<b>Language</b>: Gujarati <b>Originating country</b>: India <b>Increase in Canada</b>: Approximately 28 per cent

  • Russian

    <b>Language</b>: Russian <b>Originating countries</b>: Russia, as well as countries of the former Soviet Union <b>Increase in Canada</b>: Approximately 28 per cent.

  • Urdu

    <b>Language</b>: Urdu <b>Originating countries</b>: Pakistan and India <b>Increase in Canada</b>: Approximately 32 per cent.

  • Spanish

    <b>Language</b>: Spanish <b>Originating countries</b>: Spain, most of Latin America <b>Increase in Canada</b>: Approximately 34 per cent.

  • Farsi/Persian

    <b>Language</b>: Farsi/Persian <b>Originating countries</b>: Iran, Afghanistan, Tajikistan, Uzbekistan, Iraq, Pakistan, Bahrain and Azerbaijan, among others <b>Increase in Canada</b>: Approximately 34 per cent.

  • Bengali

    <b>Language</b>: Bengali <b>Originating countries</b>: Bangladesh and India, as well as communities in Pakistan, Saudi Arabia, Malaysia, Singapore and others <b>Increase in Canada</b>: Approximately 40 per cent

  • Creoles

    <b>Language</b>: Creoles <b>Originating country</b>: Haiti <b>Increase in Canada</b>: Approximately 42 per cent

  • Hindi

    <b>Language</b>: Hindi <b>Originating country</b>: India <b>Increase in Canada</b>: Approximately 48 per cent

  • Arabic

    <b>Language</b>: Arabic <b>Originating countries</b>: The League of Arab States, including Egypt, Iraq, Lebanon and Jordan, among others, as well as Turkey, Iran and Israel, among others <b>Increase in Canada</b>: Approximately 45 per cent

  • Mandarin

    <b>Language</b>: Mandarin <b>Originating country</b>: Northern and southwestern China <b>Increase in Canada</b>: Approximately 53 per cent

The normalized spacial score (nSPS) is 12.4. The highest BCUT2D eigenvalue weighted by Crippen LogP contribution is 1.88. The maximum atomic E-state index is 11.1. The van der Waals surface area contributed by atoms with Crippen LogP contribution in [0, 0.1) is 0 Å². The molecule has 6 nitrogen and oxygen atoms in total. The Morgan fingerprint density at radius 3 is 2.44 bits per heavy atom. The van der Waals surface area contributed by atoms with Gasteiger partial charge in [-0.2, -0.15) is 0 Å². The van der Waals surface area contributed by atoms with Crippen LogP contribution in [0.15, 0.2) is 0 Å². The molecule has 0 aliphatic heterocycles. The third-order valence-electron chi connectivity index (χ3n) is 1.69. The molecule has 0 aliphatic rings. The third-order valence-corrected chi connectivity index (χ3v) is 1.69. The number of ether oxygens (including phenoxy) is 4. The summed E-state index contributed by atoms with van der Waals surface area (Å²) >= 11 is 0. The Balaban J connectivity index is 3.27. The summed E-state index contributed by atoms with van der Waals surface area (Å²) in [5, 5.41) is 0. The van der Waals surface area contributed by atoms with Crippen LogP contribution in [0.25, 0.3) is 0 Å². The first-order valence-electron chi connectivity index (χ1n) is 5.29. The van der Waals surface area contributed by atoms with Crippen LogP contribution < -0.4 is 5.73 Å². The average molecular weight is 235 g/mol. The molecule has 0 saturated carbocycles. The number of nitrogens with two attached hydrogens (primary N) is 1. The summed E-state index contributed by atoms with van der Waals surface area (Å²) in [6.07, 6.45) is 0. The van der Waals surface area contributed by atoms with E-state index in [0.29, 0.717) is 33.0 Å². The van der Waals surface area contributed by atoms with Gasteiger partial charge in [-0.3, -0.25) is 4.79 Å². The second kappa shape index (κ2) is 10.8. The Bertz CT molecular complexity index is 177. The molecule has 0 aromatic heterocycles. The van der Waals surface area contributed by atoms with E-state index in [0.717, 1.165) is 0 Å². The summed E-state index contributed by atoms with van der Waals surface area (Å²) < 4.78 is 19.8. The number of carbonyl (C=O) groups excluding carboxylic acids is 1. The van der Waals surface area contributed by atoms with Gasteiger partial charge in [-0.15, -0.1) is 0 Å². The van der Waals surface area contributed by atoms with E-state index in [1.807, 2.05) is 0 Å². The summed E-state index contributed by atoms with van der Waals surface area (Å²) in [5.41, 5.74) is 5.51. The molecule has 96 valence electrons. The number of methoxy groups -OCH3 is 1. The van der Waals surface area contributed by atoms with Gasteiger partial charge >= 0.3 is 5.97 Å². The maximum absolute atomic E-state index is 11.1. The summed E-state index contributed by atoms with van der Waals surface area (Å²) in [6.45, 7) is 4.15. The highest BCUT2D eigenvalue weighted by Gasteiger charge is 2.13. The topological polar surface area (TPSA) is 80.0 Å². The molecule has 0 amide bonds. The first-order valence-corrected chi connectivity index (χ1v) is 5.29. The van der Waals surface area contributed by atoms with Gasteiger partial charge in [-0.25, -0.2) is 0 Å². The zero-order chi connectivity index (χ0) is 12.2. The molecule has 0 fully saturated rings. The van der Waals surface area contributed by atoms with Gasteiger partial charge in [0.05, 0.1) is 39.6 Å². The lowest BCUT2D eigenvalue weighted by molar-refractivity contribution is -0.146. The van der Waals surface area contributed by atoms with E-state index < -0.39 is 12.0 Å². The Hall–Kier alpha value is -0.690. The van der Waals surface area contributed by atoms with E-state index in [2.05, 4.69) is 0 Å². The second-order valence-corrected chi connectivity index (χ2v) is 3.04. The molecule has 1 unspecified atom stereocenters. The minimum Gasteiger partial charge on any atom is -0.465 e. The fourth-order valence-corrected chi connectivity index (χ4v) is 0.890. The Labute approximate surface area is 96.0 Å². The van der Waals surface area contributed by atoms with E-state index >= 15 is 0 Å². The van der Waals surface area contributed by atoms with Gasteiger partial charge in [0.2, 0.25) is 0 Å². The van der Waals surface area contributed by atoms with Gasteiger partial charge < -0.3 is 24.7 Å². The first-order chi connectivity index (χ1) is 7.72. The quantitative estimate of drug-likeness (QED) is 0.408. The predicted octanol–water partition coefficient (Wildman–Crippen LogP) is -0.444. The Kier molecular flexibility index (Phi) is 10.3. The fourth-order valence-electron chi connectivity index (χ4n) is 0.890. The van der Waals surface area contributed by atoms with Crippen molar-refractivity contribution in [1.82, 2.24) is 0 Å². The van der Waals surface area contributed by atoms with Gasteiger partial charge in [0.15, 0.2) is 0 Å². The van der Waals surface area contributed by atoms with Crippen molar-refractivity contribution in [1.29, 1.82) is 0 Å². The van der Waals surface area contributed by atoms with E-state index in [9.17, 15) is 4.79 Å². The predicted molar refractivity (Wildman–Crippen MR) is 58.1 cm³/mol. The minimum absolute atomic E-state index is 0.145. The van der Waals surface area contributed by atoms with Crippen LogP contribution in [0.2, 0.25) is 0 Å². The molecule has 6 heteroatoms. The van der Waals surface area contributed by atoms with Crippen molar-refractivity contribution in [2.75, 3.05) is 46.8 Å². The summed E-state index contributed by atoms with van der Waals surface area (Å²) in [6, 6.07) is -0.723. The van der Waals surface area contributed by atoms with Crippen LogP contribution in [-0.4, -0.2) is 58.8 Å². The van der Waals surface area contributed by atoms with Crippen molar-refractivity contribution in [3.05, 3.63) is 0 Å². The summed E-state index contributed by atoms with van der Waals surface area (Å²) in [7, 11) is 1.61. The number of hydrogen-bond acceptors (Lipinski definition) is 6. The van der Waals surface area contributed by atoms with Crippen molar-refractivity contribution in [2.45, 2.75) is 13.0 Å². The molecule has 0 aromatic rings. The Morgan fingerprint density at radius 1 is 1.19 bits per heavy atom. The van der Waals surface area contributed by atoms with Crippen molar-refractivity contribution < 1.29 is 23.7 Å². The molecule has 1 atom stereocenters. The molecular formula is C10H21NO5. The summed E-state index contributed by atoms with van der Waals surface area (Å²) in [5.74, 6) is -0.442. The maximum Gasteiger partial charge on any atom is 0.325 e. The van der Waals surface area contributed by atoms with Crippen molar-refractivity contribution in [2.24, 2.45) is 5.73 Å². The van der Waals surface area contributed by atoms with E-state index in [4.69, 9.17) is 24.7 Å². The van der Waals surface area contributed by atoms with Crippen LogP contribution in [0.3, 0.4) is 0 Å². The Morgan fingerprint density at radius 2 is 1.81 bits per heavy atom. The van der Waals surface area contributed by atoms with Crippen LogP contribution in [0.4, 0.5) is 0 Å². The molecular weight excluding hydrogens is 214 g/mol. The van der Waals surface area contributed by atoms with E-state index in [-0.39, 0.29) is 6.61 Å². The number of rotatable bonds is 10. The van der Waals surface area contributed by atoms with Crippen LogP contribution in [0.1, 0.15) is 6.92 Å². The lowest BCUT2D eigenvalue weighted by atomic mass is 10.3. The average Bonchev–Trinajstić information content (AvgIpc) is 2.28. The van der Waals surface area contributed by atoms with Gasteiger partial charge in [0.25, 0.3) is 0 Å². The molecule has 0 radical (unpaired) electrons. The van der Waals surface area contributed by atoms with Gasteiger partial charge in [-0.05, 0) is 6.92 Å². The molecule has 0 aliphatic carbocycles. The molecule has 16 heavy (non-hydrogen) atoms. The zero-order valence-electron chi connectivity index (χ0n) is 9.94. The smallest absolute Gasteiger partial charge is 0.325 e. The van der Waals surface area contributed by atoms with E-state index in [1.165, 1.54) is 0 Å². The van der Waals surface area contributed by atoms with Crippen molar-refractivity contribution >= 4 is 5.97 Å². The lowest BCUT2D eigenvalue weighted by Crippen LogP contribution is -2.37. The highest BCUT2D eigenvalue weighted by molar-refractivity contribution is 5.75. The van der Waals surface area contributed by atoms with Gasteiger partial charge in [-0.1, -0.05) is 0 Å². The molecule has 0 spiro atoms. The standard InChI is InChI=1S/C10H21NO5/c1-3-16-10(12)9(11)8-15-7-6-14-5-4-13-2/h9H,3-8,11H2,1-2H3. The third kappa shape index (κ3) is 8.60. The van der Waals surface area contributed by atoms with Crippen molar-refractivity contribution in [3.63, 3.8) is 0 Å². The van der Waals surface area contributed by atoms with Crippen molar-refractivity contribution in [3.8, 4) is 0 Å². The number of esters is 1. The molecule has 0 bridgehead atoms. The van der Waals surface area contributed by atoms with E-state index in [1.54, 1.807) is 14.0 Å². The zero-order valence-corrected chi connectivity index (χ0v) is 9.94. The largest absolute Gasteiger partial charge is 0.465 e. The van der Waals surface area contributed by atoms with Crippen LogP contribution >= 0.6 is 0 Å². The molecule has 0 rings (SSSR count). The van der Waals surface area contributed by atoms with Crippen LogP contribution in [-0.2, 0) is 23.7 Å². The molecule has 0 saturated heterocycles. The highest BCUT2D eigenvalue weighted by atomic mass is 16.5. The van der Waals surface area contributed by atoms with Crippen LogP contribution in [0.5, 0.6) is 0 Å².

• Tagalog

    <b>Language</b>: Tagalog <b>Originating country</b>: Philippines <b>Increase in Canada</b>: Approximately 65 per cent


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  • Danish

    <a href="http://computer.howstuffworks.com/internet/basics/question507.htm" target="_hplink">Danish speakers</a> refer to the at-sign as an "elephant's trunk."

  • German, Polish, Bulgarian, Indonesian

    <a href="http://www.moma.org/explore/inside_out/2010/03/22/at-moma/" target="_hplink">These languages</a> all call @ a "monkey's tail" or "little monkey."

  • Greek

    <a href="http://www.guardian.co.uk/notesandqueries/query/0,5753,-1773,00.html" target="_hplink">Greek speakers</a> have come to call @ the word "papaki," meaning little duck.

  • Hebrew

    <a href="http://www.guardian.co.uk/notesandqueries/query/0,5753,-1773,00.html" target="_hplink">In Hebrew</a>, the at-sign is called a "strudel." (Yum!)

  • Italian and French

    Italians call @ a "chiocciola", meaning "snail." Another Romance language, French, also use this spirally mollusk in their translation, or say "at" like in English.

  • Chinese

    <a href="http://www.moma.org/explore/inside_out/2010/03/22/at-moma/" target="_hplink">Chinese speakers</a> use the word "mouse" for the symbol.

  • Kazakh

    <a href="http://www.superlinguo.com/post/20133632008/things-we-wish-english-had-a-better-word-for-the-at" target="_hplink">Kazakh speakers</a> refer to it as a "moon's ear."

  • Russian

    <a href="http://www.guardian.co.uk/notesandqueries/query/0,5753,-1773,00.html" target="_hplink">The Russian language</a> uses the word "dog" for the at-sign. Kazakh speakers also refer to @ occasionally as the "dog's face."

  • Finnish

    The word "miukumauka" or "the sign of the meow" is how Finnish speakers describe @, which they believe looks <a href="http://www.moma.org/explore/inside_out/2010/03/22/at-moma/" target="_hplink">like a sleeping cat</a>. Finns also might call the symbol a "<a href="http://computer.howstuffworks.com/internet/basics/question507.htm" target="_hplink">kissanhnta</a>" or "cat's tail."

  • Korean

    <a href="http://www.guardian.co.uk/notesandqueries/query/0,5753,-1773,00.html" target="_hplink">In Korean</a>, @ is called "golbangi," which translates into a word similar to "sea snail."

  • Hungarian

    The at-sign for <a href="http://computer.howstuffworks.com/internet/basics/question507.htm" target="_hplink">Hungarian speakers</a> means "worm" or "maggot."